Sebastian Castro is back to talk about sensors in autonomous systems, supported by a few example algorithms and student competitions that use low-cost hardware platforms.
There are many challenges around the world that focus on learning autonomous perception and navigation using low-cost ground vehicle platforms. Here are a few that we support, which consist of similar tasks:
Our previous blog post covered the Rose-Hulman High School Autonomous Vehicle Challenge. In this post, we will dive deeper into the TurtleBot3 AutoRace. This student competition contains a ready-to-go simulation package and a set of tutorials.
TurtleBot3 is also designed to be an educational low-cost platform for the Robot Operating System (ROS). ROS is a software framework that, among many things, lets users easily switch between simulation and hardware. As we have discussed in a previous blog post, MATLAB and Simulink has an interface to ROS. This made it possible for us to collect data from the AutoRace simulation and put together some quick examples.
ROS is also known for containing specialized message types that represent common sensors used in autonomous systems. At the same time, MATLAB and Simulink have toolboxes for computer vision, motion planning, and automated driving. So, in the rest of this post I will bridge these two tools by exploring common sensor types a few examples:
- Vision sensors: Various types of cameras (mono vs. stereo, color vs. infrared, etc.)
- Line-of-sight sensors: Ultrasonic sensors, radar, and lidar.
First, we can download the TurtleBot3 AutoRace software packages and start up the Gazebo simulator.
$ roslaunch turtlebot3_gazebo turtlebot3_autorace.launch
Then, we can connect MATLAB to the simulator using ROS. Since I am using a Windows host and a Linux virtual machine, I am connecting to a ROS master with a specific IP address as shown below.
Camera Example: Lane Detection
Let’s receive an image from the simulator.
imgSub = rossubscriber('/camera/image'); imgMsg = receive(imgSub); rgbImg = readImage(imgMsg);
All the student competitions listed above have a lane detection and following component, so let’s use images to try detecting some lanes. A typical workflow is:
- Transform image to a bird’s-eye view
- Segment the image
- Detect the lanes
- Create a control algorithm to follow (or not follow) the lanes
Bird’s eye view is commonly used to make lane detection easier, because it removes the “perspective” effect of a camera by showing a top-down view of the image. To perform this transformation, we need to calculate a transformation matrix that performs rotation and/or translation on the pixels of an image. To do this, you can either:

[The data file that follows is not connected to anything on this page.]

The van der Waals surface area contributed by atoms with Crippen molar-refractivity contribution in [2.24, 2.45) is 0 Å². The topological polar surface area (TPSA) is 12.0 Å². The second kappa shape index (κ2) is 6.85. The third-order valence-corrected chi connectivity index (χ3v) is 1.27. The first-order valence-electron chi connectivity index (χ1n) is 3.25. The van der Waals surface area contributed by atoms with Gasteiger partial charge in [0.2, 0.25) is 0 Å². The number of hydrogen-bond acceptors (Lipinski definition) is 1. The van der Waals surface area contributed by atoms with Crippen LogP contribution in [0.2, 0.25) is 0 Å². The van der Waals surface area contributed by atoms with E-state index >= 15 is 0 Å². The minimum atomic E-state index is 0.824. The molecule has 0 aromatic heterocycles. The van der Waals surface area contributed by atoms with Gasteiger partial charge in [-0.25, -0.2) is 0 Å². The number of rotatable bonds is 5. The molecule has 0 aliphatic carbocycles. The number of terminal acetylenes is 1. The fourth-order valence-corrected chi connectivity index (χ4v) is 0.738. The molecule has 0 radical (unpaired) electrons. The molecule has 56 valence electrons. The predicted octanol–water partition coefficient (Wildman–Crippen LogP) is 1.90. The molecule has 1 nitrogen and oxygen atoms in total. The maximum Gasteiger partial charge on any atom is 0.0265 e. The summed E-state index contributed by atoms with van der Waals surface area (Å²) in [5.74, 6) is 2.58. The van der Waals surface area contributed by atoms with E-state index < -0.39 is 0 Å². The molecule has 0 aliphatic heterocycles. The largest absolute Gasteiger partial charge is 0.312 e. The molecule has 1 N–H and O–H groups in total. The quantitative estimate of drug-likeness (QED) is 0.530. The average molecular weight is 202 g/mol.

- Obtain intrinsic (focal length, distortion, etc.) and extrinsic (location of camera on the vehicle) parameters for the camera, and then calculate the transformation matrix
- Estimate a transformation matrix by mapping 4 points on the image to 4 known points in the real world
To obtain the camera intrinsic parameters, you can either view the manufacturer datasheet or calibrate to a known pattern — usually a checkerboard. In this example, I took the second method which involved manually selecting points and mapping them to a known “truth” value in the bird’s-eye view. The estimateGeometricTransform function was key in this step.
tform = estimateGeometricTransform(points,truth,'projective'); warpedImg = imwarp(rgbImg,tform); subplot(1,2,1) imshow(rgbImg); subplot(1,2,2) imshow(flipud(warpedImg));
To segment the image, you can use color thresholding. To make things a bit easier, these student competitions use color to distinguish between left and right lane boundaries. In AutoRace, the lanes are yellow and white, so we can calibrate and define two sets of color thresholds.
yellowIdx = (warpedImg(:,:,1) > 100 & warpedImg(:,:,3) < 100); whiteIdx = (warpedImg(:,:,1) > 100 & warpedImg(:,:,3) > 100);
Finally, you can use the location of the pixels to approximate the lanes as mathematical equations — typically polynomials. A straight lane can be represented as a line (or degree 1 polynomial), but curved lanes benefit from higher order polynomials like quadratic or cubic. To reduce the number of pixels for curve fitting, I first skeletonized the lines to make them one pixel wide.
polyOrder = 3; [ry,cy] = find(bwskel(yellowIdx)); yellowPoly = polyfit(ry,cy,polyOrder);
There is also the problem of multiple lanes in an image. So, instead of fitting a polynomial to all the pixels that meet the given color threshold, you can apply techniques like random sample consensus (RANSAC) to eliminate outliers and produce better results.
polyOrder = 3; numOutliers = 50; [ry,cy] = find(bwskel(yellowIdx)); yellowPoly = fitPolynomialRANSAC([ry cy],polyOrder,numOutliers);
Lanes detected with regular polynomial fit, showing the effect of outliers
Lanes detected with RANSAC, showing the elimination of outliers
For more advanced lane detection and following applications, you may want to look at some examples in Automated Driving System Toolbox:
Lidar Example: Localization and Mapping
Unlike images, measurements from line-of-sight sensors do not contain color or intensity information. However, they are better at directly measuring distance and velocity between the vehicle and potential obstacles or landmarks.